In our worship, a week becomes a month becomes a year

When we look at the norms of Christian worship, there is a standard of time, however frequently it’s broken. (Non-Christian Unitarian Universalists note this, too, considering where we get our worship habits.)

To put it so briefly as to risk being misleading, daily prayer should go up morning and night each day, and we should attend to the Table each Sunday, and that’s excluding duplicated services on Sunday morning. Two times seven is fourteen, plus one equals fifteen. So ideally a congregation should have at least fifteen worship services a week, if not more. But who does that? Some Episcopal cathedrals, if you’re lucky. And the occasional parish in Advent or Lent. But a leaner schedule is more customary, considering staffing costs or parishioner demand. Even a few decades ago, mainline Protestants would commonly have two services outside Sunday morning (Sunday evening and a midweek evening service, often on Wednesday) and communion once a month. This create a roughly the same ideal-weekly proportion of worship services over the course of a month. In short, a more appropriate rhythm developed, and one that seemed appropriately scaled. Some small town churches — we certainly see this among Universalists — take that to an even smaller scale. A service a month or so and communion once a year (if ever) based on the ability to secure a minister’s services. (How many of us have preached on a circuit?) Indeed, include too-cold or too-hot weather, and I suspect you find the UUA’s ten-services-a-year minimum. And now the ideal-weekly schedule gets pulled out over a year. But perhaps that’s appropriate, given the size and resources of the congregation, and the size of the community. The rhythms adjust to fit the capacity of the congregation, which might have a much (or more) to do with leadership as money.

And so, if this is true of worship, it is surely also true of mission and education, to name two other key functions of a church. And sometimes, particularly in small churches, one function will exist to the practical exclusion of the others. We all know of churches that struggle to stage a Sunday service. And how some Fellowship-era congregations existed primarily at first as Sunday schools. Some can even exist only as mission, or at least at their mission arm. Here I’m thinking of little Universalist churches that closed, leaving a women’s  organization — sometimes for decades — is a group dedicated to fellowship and possibly for service not a valid expression of the church?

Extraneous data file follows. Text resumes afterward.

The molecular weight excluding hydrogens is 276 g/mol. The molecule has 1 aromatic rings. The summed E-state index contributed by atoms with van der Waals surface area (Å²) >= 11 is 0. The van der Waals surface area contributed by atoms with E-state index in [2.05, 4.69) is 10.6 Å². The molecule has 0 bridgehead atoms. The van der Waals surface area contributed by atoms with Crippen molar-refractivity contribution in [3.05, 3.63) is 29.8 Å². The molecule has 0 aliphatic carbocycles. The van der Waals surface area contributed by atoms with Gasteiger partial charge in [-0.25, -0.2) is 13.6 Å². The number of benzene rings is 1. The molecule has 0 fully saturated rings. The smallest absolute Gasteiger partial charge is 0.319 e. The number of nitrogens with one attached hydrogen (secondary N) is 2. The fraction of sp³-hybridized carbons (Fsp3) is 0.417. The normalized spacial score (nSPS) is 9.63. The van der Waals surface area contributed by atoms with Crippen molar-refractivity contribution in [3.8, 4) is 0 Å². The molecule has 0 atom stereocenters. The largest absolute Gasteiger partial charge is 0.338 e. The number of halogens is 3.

And so to my point. A church may not have the expected size or scope of activity and yet may be a genuine expression of church. It may start small, grow in size and complexity, and then later contract and simplify. The right goal needn’t be continued and progressive development, but graceful adaptation to new conditions and the good sense to make the most of it.







By Scott Wells

Scott Wells, 46, is a Universalist Christian minister doing Universalist theology and church administration hacks in Washington, D.C.


  1. And before the days, weeks and years for worship, the monks kept the Hours.

    I am reminded though of a pattern in some lived forms of Judaism where ritual seems almost based in the home, mostly through the sabbath, and ‘church’ (i.e. synagogue) only comes into the picture at the high holidays.

    Is there maybe a post-Protestant tendency to think of Sunday gatherings being a ‘should’ thing, where congregations/parishioners who don’t manage that are somehow lesser?

    “We meet once a month because we don’t have the resources to meet weekly like we should.”

    What would a truly authentic model of church gathering look like which wasn’t a 19th century Protestant meeting for worship, cut down to meet resource limitations?

  2. I think of some small Quaker meetings that gather for worship once or twice per month (often in rented space). The rest of the membership’s spiritual practice is in the home, and through Quaker service organizations and charities. And in the long run, in many circumstances, perhaps a more sustainable approach to community practice of faith in a post-Protestant world.

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